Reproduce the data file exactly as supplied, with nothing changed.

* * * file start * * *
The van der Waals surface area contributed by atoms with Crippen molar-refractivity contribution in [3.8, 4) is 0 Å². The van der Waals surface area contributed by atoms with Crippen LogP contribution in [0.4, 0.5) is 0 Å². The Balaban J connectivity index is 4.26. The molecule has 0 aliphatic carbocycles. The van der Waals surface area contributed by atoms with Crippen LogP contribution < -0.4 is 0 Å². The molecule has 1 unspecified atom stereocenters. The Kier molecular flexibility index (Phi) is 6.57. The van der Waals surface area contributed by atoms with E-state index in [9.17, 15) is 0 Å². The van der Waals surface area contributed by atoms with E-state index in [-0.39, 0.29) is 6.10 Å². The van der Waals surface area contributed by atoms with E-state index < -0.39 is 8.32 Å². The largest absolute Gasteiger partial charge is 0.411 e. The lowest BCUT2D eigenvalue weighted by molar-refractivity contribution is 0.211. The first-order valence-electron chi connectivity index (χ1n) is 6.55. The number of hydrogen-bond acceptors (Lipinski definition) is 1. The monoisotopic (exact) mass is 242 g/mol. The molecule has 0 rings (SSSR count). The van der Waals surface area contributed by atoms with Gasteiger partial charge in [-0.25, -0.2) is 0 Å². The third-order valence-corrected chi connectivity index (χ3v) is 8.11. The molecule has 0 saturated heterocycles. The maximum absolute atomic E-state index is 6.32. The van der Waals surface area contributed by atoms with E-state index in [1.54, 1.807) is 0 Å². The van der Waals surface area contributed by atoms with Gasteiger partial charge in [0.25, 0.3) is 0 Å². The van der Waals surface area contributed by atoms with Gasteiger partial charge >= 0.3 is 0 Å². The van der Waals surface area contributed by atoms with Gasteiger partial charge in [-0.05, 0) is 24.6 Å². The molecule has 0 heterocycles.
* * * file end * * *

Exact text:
The van der Waals surface area contributed by atoms with Crippen molar-refractivity contribution in [3.8, 4) is 0 Å². The van der Waals surface area contributed by atoms with Crippen LogP contribution in [0.4, 0.5) is 0 Å². The Balaban J connectivity index is 4.26. The molecule has 0 aliphatic carbocycles. The van der Waals surface area contributed by atoms with Crippen LogP contribution < -0.4 is 0 Å². The molecule has 1 unspecified atom stereocenters. The Kier molecular flexibility index (Phi) is 6.57. The van der Waals surface area contributed by atoms with E-state index in [9.17, 15) is 0 Å². The van der Waals surface area contributed by atoms with E-state index in [-0.39, 0.29) is 6.10 Å². The van der Waals surface area contributed by atoms with E-state index < -0.39 is 8.32 Å². The largest absolute Gasteiger partial charge is 0.411 e. The lowest BCUT2D eigenvalue weighted by molar-refractivity contribution is 0.211. The first-order valence-electron chi connectivity index (χ1n) is 6.55. The number of hydrogen-bond acceptors (Lipinski definition) is 1. The monoisotopic (exact) mass is 242 g/mol. The molecule has 0 rings (SSSR count). The van der Waals surface area contributed by atoms with Gasteiger partial charge in [-0.25, -0.2) is 0 Å². The third-order valence-corrected chi connectivity index (χ3v) is 8.11. The molecule has 0 saturated heterocycles. The maximum absolute atomic E-state index is 6.32. The van der Waals surface area contributed by atoms with E-state index in [1.54, 1.807) is 0 Å². The van der Waals surface area contributed by atoms with Gasteiger partial charge in [0.25, 0.3) is 0 Å². The van der Waals surface area contributed by atoms with Gasteiger partial charge >= 0.3 is 0 Å². The van der Waals surface area contributed by atoms with Gasteiger partial charge in [-0.05, 0) is 24.6 Å². The molecule has 0 heterocycles.